Today’s housing market is red hot, with homes getting multiple offers and selling above list price in many cities. Sixty-eight percent of U.S. homes sold in July were on the market for less than a month, and the median existing-home price was up 8.5% from July 2019, according to the National Association of REALTORS®.
In conditions like these, it’s natural for a client to worry about losing out to other buyers. But the bigger danger is letting a scarcity mentality hijack the process, luring buyers to overspend or settle on a house that they will regret buying later. Here’s how to coach your client to keep a cool head as a first-time home buyer.
Start With an Authentic Budget
A buyer should get on solid financial ground from the beginning. Figure out how much home you can afford, and get pre-approved for a mortgage before looking at homes. Without one, listing agents and sellers won’t take you seriously, and offers from pre-approved buyers will likely be accepted over yours.
Decide on a price range based on both how much you can borrow and your budget, making sure to give yourself room to breathe.
“I always caution borrowers not to stretch for a home, and to establish a realistic budget that will afford a financial cushion for the future,” Scott Lindner, national sales director for mortgage lending at TD Bank, said in an email. “This is even more important in the current uncertain environment.”
Learn What to Expect Before Shopping
Before you show buyers any homes, walk them through a real estate contract and explain all the terms and what may be negotiated. Then discuss the risks of making specific concessions, so the buyers can decide with which terms they feel comfortable.
“Right now, the emotion is lowest and logic is highest,” says Alicia Holdaway, president of the Salt Lake Board of REALTORS®. “As soon as we look at homes, those are going to swap.”
An experienced real estate agent will guide a client through decisions before they get swept up in the love for a home and the drive to win, Holdaway advises. Then, when making offers, the agent can help a buyer stay grounded.
“It’s so important that buyers work with somebody who can stay steady,” she says.
Be Firm On Needs, Flexible On the Rest
Josh Harris, a certified financial planner and lecturer in finance at Clemson University, said buyers should think deeply about why they want to buy a home. Use those reasons to help the buyer distinguish between the features they need and the amenities that would be nice to have.
Be picky about the must-have items. Recent clients were tempted to settle for a home with a defective floor plan—there was no shower upstairs with the primary bedroom. The agent had her clients walk up and down the stairs and imagine doing that every morning to shower and get dressed. They decided to keep house hunting.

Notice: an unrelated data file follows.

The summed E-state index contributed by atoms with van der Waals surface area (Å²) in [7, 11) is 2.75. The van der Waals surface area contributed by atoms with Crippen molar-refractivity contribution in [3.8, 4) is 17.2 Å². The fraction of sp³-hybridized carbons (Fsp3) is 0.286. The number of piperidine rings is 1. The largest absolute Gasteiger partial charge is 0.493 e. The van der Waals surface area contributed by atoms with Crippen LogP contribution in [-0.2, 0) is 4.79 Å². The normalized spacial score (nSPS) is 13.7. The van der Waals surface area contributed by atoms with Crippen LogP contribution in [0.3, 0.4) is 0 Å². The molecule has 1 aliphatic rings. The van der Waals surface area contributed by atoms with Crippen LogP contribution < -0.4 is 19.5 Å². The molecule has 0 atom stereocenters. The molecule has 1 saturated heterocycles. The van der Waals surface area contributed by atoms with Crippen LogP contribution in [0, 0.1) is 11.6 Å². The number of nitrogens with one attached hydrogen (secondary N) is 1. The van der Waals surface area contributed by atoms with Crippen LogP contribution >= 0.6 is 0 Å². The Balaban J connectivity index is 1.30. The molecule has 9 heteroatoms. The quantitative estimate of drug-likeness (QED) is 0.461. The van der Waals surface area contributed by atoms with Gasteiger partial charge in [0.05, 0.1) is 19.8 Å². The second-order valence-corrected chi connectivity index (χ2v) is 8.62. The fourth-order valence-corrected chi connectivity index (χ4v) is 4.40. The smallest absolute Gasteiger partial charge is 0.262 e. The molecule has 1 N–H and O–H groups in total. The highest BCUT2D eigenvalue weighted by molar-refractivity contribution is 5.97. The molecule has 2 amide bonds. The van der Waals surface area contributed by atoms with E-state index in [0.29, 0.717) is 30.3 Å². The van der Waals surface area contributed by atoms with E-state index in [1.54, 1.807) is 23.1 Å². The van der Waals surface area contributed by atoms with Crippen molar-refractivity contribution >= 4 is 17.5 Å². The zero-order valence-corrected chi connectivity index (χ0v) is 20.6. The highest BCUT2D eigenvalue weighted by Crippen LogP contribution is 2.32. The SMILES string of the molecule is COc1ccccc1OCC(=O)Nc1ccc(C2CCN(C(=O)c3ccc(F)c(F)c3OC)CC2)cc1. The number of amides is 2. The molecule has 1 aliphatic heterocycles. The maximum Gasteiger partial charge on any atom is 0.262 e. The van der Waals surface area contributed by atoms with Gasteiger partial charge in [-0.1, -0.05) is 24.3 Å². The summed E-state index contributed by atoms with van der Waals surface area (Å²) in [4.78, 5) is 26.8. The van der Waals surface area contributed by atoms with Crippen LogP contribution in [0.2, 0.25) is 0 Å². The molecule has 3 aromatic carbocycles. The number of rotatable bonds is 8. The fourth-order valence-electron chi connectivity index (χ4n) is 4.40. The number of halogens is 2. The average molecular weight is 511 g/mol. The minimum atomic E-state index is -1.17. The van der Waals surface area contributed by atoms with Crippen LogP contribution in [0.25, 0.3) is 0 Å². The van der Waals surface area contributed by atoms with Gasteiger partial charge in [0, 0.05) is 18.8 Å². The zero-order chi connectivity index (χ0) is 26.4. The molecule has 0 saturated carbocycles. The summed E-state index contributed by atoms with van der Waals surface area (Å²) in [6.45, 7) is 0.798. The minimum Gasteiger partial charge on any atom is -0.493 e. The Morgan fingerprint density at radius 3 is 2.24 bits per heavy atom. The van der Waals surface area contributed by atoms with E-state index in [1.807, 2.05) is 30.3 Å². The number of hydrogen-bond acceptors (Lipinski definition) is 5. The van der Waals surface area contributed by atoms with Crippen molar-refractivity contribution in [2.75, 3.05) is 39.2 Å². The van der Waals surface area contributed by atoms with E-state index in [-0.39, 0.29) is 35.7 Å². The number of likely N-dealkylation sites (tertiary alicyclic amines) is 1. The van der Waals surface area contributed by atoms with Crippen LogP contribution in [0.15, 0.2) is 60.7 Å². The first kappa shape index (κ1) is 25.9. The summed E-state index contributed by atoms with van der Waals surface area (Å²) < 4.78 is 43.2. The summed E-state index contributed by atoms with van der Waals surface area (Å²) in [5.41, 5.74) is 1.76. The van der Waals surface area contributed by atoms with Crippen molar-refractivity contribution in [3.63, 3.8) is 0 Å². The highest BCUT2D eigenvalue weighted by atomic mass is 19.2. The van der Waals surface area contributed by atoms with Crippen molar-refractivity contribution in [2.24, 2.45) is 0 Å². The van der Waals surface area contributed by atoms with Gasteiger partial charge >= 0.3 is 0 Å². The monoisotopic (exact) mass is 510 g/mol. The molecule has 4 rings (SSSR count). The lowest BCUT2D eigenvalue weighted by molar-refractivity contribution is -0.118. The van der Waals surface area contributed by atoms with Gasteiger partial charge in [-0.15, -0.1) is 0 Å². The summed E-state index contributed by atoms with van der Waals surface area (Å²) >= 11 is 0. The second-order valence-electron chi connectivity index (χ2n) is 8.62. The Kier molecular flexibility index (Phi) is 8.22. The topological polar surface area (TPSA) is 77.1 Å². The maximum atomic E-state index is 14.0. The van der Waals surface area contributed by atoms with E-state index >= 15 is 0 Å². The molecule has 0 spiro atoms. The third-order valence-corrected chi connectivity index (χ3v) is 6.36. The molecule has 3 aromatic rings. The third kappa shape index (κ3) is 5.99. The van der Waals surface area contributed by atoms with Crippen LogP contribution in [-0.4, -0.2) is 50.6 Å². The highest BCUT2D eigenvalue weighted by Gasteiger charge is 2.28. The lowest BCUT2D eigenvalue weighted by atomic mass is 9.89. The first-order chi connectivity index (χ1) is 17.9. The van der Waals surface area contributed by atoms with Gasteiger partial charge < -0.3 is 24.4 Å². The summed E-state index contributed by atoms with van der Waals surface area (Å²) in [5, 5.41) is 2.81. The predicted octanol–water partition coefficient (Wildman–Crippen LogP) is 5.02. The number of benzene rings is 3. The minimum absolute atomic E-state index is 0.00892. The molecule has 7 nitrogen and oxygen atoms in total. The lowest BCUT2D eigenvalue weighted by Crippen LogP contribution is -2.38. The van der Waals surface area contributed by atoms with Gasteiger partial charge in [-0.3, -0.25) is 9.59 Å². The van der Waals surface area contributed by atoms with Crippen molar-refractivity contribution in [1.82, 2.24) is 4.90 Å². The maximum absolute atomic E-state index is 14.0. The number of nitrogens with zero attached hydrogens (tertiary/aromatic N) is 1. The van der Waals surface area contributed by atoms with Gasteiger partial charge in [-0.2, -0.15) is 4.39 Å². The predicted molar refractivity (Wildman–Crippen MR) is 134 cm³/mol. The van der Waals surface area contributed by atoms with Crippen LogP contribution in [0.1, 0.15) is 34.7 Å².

Sometimes first-time buyers expect homes to look perfect, says Stephen Medeiros, president-elect of the Massachusetts Association of REALTORS®. A buyer can repaint, scrape off wallpaper and change things like flooring and countertops.
“A house may not be HGTV-ready, but it can be something that can be improved over time,” he says.
Don’t Let Negative Emotions Prevail
It’s natural to feel anxious and frustrated sometimes when house hunting, but those emotions shouldn’t take over. Anxiety can lead to rush into bad decisions or get stuck and make no decisions at all, says Harris.
Have your client take a break to get some perspective when you’re feeling anxious, confide in a friend who’s outside the homebuying process, and get a reality check from you, as the real estate agent.
A common first-time home buyer mistake is looking at too many homes, Holdaway says. That gets exhausting and can lead buyers to make decisions just to get the process over with.
“They’re sick of looking, and they say, ‘I’ll make it work. I just need a house,'” she says. Narrow the homes you visit to those that meet they buyers’ budget and criteria.
Stick to Price Range and Priorities
There are many concessions you can make to win over a seller. They range from low-risk measures, such as being flexible on the closing date, to high-risk moves, such as waiving the right to request repairs or to back out of the deal depending on the home inspection results. The hotter the market, the more concessions buyers are under pressure to make. Be sure they understand the risks, and don’t waive any protections they can’t afford.
You may have to offer above the list price to compete in some markets, but make sure that offered price is still within your client’s budget. Make sure they look beyond the bidding war to the years they’ll spend repaying the mortgage.
“You don’t want to live for your home,” Medeiros says.
Sticking to the budget may mean they’ll lose out on some homes. But that’s OK.
“There’s always another great house,” Stevens says. “This isn’t the only one.”